Difference between revisions of "United Domains"

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(Changed Supervisory Board and set reference)
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Board Members: Florian Huber (Chairman), Alexander Helm and Markus Eggensperger
 
Board Members: Florian Huber (Chairman), Alexander Helm and Markus Eggensperger
  
Supervisory Board: Dr. Oliver Mauss (Chairman), Thorsten Hauschildt and Norbert Lang<ref>[http://www.united-domains.de/kontakt/ united-domains.de]</ref>
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Supervisory Board: Dr. Oliver Mauss (Chairman), Torsten Hauschildt and Norbert Lang<ref>[http://www.united-domains.de/kontakt/ united-domains.de]</ref>
  
 
==Products & Services==
 
==Products & Services==

Revision as of 16:08, 11 November 2015

UnitedDomains.png
Type: Privately Held
Industry: Internet, Registrar
Founded: Starnberg, 2000
Founder(s): Florian Huber
Markus Eggensperger
Alexander Helm
Johann Hermann
Nikolai Tiedemann
Headquarters: Gautinger Str. 10, 82319 Starnberg
Country: Germany
Products: newdomains Conference
Employees: 90
Website: united-domains.de
uniteddomains.com
Blog: German Blog
US Blog
Facebook: German Facebook
US Facebook
LinkedIn: Germany
USA
Twitter: TwitterIcon.png@uniteddomains
Key People
Florian Huber, CEO
Markus Eggensperger, Legal Counsel
Alexander Helm, CMO
Tobias Sattler, CIO

united-domains is a Germany-based domain name registrar with its headquarter in Starnberg, near Munich. The company was founded in 2000 and it was subsidiary of Lycos Europe from 2004 till 2008. Since 2009 it became part of United Internet.

History

united-domains was founded in August 2000 by a young team of software developers, marketing and legal experts. Florian Huber, Markus Eggensperger, Alexander Helm, Johann Hermann and Nikolai Tiedemann are the founders of the company.[1]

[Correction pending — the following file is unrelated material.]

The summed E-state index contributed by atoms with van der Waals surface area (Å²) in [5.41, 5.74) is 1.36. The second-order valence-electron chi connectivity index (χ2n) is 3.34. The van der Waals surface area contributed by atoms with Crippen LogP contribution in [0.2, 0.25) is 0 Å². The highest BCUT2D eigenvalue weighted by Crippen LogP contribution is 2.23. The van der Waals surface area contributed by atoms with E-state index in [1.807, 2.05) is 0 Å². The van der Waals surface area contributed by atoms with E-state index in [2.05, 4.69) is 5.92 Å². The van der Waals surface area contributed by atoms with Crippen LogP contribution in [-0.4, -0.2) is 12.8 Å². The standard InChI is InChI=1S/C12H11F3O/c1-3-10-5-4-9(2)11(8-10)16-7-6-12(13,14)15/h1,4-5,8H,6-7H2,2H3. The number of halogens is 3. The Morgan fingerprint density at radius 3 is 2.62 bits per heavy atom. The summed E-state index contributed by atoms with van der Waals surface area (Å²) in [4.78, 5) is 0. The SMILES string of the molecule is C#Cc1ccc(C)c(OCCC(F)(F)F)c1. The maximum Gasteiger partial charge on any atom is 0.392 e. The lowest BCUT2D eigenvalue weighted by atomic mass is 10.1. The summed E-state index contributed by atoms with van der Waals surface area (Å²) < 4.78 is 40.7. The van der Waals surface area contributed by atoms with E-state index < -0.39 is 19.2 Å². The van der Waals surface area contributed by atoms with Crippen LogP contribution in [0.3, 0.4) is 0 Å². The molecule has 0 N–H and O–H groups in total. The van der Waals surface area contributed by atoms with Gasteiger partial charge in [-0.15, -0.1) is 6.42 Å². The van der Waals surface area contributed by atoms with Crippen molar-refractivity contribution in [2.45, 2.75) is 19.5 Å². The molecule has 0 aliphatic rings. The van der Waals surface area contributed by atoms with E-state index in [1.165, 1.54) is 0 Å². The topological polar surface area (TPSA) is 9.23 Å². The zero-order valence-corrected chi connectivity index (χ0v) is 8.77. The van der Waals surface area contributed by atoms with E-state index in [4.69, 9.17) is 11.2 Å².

In 2003, united-domains opened a subsidiary, dopoly GmbH, to focus on reseller customers. Since 2011 it operates under the name of united-domains Reselling GmbH.

In 2004, Lycos Europe took over united-domains for an non-disclosed amount of money.

In 2009, united-domains was purchased by United Internet AG for 34 million Euro.[2]

In 2010, namecheck.com was officially launched.[3]

In 2011, united-domains opened a subsidiary, United Domains Inc, in Cambridge, MA to address the US market. In the same year united-domains started to collect non-binding pre-registrations for new gTLDs.

Board

Board Members: Florian Huber (Chairman), Alexander Helm and Markus Eggensperger

Supervisory Board: Dr. Oliver Mauss (Chairman), Torsten Hauschildt and Norbert Lang[4]

Products & Services

united-domains is an ICANN accredited registrar and supports more than 500 TLDs. Besides that it also offers web hosting and email services.

Industry Participation

united-domains was a silver sponsor at ICANN Silicon Valley[5] and ICANN Singapore.[6]

united-domains has also sponsored the .nxt conference on new gTLDs.[7] and hosted its own conference on new gTLDs in September, 2011, the newdomains conference. Afilias was the top sponsor of the event, which was held in Munich, Germany, and timed to coincide with that city's famous Oktoberfest celebrations. In 2013 they hosted the conference again [8].

Business

united-domains Network includes:

Controversy

Starting March, 2011, united-domains has also started the pre-registration of the new TLDs such as .sfo, .berlin, .nyc, .web, .eco, .shop, .gay, .med, .xxx, .hotel, .film, .music, which seem likely to be introduced by ICANN in 2012.[9] This was generally received as misleading and unethical, given that no new TLDs had been applied for, accepted, or delegated yet. However, its "sale" of such domains is not complete, given that they are not charging or taking credit card information at this point. It seems it is a strategy mainly built around preparing and attracting customers, though some registrars in the industry see it as foul-play that confuses customers.[10]

In January, 2012, an unknown perpetrator registered over 500 accounts with united-domains' domain registration system. The person used emails from representatives of registrars in direct competition with united-domains and also individuals active in ICANN's GAC. The prank was identified after each individual was sent a welcome message from the registrar's system.[11]

References

External links